Thursday, April 19, 2012

Quality vs. Quantity

The cookbook club I’m in met and ate a delicious meal earlier this week. We also discussed the cookbook we’re currently using, Heart of the Artichoke: and Other Kitchen Journeys by David Tanis. The authors approach is fairly simple; he stresses the use of ingredients that are in season and doesn’t rely on many gadgets. The recipes are usually fairly simple, with a few quality ingredients. It has been a little bit of an adjustment for some of us to get used to cooking with just a few ingredients, but all of the dishes have been excellent. We came to the conclusion that it’s because even though some of them are very simple, using only a few ingredients, the ingredients are high quality. Of course this made me think about other aspects of life where focusing on quality, rather than quantity yields a good result, so here are just a few of the things that came to mind:

Friends: I’m not one of those people with 972 Facebook friends, or a cell phone full of numbers for people I barely know. (I’m not saying it’s a bad thing if you are, it’s just not for me.) I have a relatively small circle of friends, but they are close friends. They’re the kind of friends I could call at 2:00 in the morning if I needed them, and they could do the same with me. I like to think it’s because we’ve spent quality time together; we know each other, and have come to care deeply for one another.

Shoes: This is one I’m still adjusting to, but it turns out my dad was right all of those years when he told me my massive collection of cute, but cheap, sandals, high heals, and other not to so great shoes wasn’t going to be good for my feet. But I had almost any shoe in almost any color! I also now have plantar fasciitis. I have learned, the hard way, that’s it’s a much better idea to have a few pairs of quality shoes rather than a plethora of not so good shoes.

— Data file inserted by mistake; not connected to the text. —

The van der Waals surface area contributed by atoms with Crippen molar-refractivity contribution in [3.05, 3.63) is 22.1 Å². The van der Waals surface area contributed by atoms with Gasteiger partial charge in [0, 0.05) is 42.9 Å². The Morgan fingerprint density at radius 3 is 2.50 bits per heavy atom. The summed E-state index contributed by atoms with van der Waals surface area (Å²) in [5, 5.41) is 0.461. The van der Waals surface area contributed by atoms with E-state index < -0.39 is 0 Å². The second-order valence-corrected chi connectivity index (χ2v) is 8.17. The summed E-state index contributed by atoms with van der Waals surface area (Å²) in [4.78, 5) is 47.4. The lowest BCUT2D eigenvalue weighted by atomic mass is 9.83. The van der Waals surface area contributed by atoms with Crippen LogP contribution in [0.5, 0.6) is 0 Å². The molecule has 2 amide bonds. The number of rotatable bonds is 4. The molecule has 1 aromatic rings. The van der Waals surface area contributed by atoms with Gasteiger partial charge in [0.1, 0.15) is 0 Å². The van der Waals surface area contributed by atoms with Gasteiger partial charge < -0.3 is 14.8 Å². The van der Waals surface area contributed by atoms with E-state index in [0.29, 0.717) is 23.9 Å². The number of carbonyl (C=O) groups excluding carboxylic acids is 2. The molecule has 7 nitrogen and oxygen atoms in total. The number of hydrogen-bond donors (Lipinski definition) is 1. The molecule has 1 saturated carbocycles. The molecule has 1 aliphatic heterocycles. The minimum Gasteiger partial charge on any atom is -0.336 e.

Cookware/Knives: After years of constantly buying really cheap knives, in various sizes and shapes and never spending much money on bake ware or pots and pans, I have finally come to realize that it’s definitely worth investing in the best quality kitchen products you’re able to. The result (food!) is much better,you don’t cut yourself trying to hack into something with a flimsy knife, and you buy things once, not over and over again.


  1. Thanks, Danielle. I needed this reminder. :)

  2. I have a drawer Full of crappy knives and am determined to buy at least one really good one. I just wince every time I see the prices, though.

  3. Good knives and cookware will last for a very long time. I remind myself of this when I drop a bit of money on things like that.
    I am curious about your cookbook club - how did it get started? How does it work?

    1. I think the lady who owns the local indie bookstore came up with the idea. We use the same cookbook for two months and meet once a month; each person (or couple) draws to bring either an entree, dessert,side dish, salad, or appetizer to each meeting. We take turns so no one gets stuck bringing the same thing all of the time. Then we eat the meal and talk about the cookbook and the recipes; how it was to make, if an ingredient was hard to find, what we changed, etc. It's a lot of fun.


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